This technique may lead to dramatic wound inversion, and therefore should only be used when the goal is recreating a natural crease. Moreover, since wound inversion may be associated with inferior cosmesis over the long term, the benefit of accentuated inversion should be weighed against the possibility that the long-term cosmetic outcome of the suture scar may be less than ideal. The over-inversion of the wound edges caused by the suturing technique relaxes somewhat after suture removal, allowing the wound edges to meet and heal.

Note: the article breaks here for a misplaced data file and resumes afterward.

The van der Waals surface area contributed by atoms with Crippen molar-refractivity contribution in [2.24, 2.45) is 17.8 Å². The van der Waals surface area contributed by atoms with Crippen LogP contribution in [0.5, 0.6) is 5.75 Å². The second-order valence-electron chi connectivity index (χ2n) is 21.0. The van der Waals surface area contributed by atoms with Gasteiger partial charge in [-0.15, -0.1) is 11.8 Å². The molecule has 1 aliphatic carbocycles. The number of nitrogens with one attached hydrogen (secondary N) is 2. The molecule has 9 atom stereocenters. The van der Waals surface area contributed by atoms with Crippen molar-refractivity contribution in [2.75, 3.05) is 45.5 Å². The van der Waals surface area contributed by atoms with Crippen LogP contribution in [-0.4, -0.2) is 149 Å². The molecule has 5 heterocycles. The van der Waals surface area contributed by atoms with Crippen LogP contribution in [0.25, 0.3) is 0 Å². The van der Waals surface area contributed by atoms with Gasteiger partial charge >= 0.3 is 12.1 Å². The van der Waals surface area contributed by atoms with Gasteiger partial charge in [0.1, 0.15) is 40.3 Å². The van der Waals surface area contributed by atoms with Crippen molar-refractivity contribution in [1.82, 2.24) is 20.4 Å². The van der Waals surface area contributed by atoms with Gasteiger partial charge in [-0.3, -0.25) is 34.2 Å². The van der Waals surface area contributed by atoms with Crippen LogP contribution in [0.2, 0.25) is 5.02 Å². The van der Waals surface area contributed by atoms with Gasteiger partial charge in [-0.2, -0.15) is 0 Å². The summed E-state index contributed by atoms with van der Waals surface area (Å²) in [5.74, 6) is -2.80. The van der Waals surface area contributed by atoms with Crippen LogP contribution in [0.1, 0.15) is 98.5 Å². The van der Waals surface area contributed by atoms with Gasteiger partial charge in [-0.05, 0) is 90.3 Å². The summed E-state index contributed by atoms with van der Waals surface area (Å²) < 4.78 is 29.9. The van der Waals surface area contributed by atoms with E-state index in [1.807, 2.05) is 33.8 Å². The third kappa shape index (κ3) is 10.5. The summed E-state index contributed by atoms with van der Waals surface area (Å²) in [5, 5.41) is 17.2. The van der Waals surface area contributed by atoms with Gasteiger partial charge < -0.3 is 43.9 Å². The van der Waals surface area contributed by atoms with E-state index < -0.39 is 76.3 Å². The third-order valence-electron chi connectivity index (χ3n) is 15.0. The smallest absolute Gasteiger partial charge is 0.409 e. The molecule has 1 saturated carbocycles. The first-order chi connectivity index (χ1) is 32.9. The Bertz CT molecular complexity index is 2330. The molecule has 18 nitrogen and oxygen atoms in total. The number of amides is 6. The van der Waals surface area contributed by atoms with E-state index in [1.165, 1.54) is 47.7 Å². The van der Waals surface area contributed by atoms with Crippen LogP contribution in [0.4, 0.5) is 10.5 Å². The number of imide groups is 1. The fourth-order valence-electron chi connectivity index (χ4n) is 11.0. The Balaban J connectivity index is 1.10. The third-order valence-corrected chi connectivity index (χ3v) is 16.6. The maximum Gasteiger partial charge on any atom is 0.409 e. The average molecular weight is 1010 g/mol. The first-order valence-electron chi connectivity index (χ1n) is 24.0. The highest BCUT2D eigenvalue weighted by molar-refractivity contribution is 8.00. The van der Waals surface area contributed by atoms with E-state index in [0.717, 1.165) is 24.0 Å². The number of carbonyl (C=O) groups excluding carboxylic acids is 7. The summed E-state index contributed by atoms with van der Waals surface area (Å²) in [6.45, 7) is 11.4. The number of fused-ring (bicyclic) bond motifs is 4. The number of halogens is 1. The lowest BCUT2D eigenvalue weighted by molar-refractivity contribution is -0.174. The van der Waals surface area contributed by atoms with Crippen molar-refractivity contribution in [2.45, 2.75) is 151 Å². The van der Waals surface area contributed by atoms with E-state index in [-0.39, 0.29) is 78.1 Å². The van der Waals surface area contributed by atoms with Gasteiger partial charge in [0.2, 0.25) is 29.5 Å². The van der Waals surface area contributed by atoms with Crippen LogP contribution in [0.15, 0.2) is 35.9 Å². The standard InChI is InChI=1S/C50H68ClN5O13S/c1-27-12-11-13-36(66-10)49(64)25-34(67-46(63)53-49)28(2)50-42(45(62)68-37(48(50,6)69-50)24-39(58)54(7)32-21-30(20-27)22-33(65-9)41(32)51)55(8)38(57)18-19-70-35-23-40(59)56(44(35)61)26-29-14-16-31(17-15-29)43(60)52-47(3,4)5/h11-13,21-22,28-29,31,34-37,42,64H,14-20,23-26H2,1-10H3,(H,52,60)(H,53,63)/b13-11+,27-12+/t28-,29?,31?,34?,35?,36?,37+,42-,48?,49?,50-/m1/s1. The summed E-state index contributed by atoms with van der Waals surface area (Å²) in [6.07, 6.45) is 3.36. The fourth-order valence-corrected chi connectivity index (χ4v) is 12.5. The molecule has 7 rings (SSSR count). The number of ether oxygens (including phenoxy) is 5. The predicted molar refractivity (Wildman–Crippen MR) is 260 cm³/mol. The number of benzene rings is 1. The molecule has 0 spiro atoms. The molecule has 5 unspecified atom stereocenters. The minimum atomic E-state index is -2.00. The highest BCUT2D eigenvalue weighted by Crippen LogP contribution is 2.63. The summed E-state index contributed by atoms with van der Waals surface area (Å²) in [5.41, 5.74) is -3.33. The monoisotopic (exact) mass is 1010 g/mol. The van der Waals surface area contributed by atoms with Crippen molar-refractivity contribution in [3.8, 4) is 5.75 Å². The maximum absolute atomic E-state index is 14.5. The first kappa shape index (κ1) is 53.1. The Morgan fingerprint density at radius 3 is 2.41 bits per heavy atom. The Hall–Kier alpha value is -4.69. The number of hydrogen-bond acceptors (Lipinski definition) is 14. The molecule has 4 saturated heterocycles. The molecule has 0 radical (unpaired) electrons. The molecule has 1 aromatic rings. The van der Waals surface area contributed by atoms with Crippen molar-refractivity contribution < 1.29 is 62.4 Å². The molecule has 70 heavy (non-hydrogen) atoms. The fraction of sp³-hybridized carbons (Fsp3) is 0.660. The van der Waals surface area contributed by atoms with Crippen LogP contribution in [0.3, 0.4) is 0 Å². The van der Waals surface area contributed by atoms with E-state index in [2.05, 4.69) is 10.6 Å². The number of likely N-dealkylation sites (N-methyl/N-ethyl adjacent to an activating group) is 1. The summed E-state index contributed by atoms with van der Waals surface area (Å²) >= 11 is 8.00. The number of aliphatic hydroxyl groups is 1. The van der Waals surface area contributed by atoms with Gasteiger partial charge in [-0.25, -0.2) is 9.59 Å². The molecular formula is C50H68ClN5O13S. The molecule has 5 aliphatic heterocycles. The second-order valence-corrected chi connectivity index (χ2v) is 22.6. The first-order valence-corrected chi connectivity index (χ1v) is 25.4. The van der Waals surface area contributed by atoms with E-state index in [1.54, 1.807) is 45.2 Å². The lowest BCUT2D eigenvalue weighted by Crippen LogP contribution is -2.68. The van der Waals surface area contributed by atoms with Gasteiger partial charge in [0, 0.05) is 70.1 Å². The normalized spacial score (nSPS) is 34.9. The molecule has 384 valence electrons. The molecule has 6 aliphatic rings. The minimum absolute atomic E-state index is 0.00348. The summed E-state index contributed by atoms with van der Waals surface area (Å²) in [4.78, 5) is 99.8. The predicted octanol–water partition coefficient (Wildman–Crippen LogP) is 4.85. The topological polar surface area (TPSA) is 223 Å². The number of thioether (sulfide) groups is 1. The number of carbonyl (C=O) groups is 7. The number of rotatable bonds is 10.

This technique does not contribute at all to epidermal-edge apposition, and therefore it should ideally be used after dermal sutures have been placed that have effectively aligned the wound edges to permit improved healing.
As with any transepidermal technique, this approach may result in residual track marks; removing sutures in a timely fashion helps mitigate this risk, and utilizing fast-absorbing gut suture may also be a reasonable option.